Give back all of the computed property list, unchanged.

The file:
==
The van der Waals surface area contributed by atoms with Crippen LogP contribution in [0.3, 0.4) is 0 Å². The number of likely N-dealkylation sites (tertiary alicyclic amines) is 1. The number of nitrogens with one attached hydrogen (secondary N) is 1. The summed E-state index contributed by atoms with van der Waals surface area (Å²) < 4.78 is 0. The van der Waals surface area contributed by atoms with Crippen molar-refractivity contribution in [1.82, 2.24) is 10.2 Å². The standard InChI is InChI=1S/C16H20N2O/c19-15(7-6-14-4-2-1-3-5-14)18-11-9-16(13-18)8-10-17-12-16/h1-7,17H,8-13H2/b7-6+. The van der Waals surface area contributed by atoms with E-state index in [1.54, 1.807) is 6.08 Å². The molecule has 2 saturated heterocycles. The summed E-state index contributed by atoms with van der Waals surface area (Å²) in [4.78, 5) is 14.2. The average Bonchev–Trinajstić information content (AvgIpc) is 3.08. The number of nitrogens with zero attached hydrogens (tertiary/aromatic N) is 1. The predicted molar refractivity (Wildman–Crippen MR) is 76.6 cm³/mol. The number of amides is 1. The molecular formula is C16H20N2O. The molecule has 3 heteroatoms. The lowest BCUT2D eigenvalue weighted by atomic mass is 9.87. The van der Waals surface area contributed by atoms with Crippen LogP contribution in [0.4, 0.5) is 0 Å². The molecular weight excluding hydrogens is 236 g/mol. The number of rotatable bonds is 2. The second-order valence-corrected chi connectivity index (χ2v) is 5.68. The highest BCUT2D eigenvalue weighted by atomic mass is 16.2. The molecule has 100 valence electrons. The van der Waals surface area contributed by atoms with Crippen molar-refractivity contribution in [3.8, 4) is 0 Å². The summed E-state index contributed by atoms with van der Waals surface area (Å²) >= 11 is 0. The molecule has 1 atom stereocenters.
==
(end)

The van der Waals surface area contributed by atoms with Crippen LogP contribution in [0.3, 0.4) is 0 Å². The number of likely N-dealkylation sites (tertiary alicyclic amines) is 1. The number of nitrogens with one attached hydrogen (secondary N) is 1. The summed E-state index contributed by atoms with van der Waals surface area (Å²) < 4.78 is 0. The van der Waals surface area contributed by atoms with Crippen molar-refractivity contribution in [1.82, 2.24) is 10.2 Å². The standard InChI is InChI=1S/C16H20N2O/c19-15(7-6-14-4-2-1-3-5-14)18-11-9-16(13-18)8-10-17-12-16/h1-7,17H,8-13H2/b7-6+. The van der Waals surface area contributed by atoms with E-state index in [1.54, 1.807) is 6.08 Å². The molecule has 2 saturated heterocycles. The summed E-state index contributed by atoms with van der Waals surface area (Å²) in [4.78, 5) is 14.2. The average Bonchev–Trinajstić information content (AvgIpc) is 3.08. The number of nitrogens with zero attached hydrogens (tertiary/aromatic N) is 1. The predicted molar refractivity (Wildman–Crippen MR) is 76.6 cm³/mol. The number of amides is 1. The molecular formula is C16H20N2O. The molecule has 3 heteroatoms. The lowest BCUT2D eigenvalue weighted by atomic mass is 9.87. The van der Waals surface area contributed by atoms with Crippen LogP contribution in [0.4, 0.5) is 0 Å². The molecular weight excluding hydrogens is 236 g/mol. The number of rotatable bonds is 2. The second-order valence-corrected chi connectivity index (χ2v) is 5.68. The highest BCUT2D eigenvalue weighted by atomic mass is 16.2. The molecule has 100 valence electrons. The van der Waals surface area contributed by atoms with Crippen molar-refractivity contribution in [3.8, 4) is 0 Å². The summed E-state index contributed by atoms with van der Waals surface area (Å²) >= 11 is 0. The molecule has 1 atom stereocenters.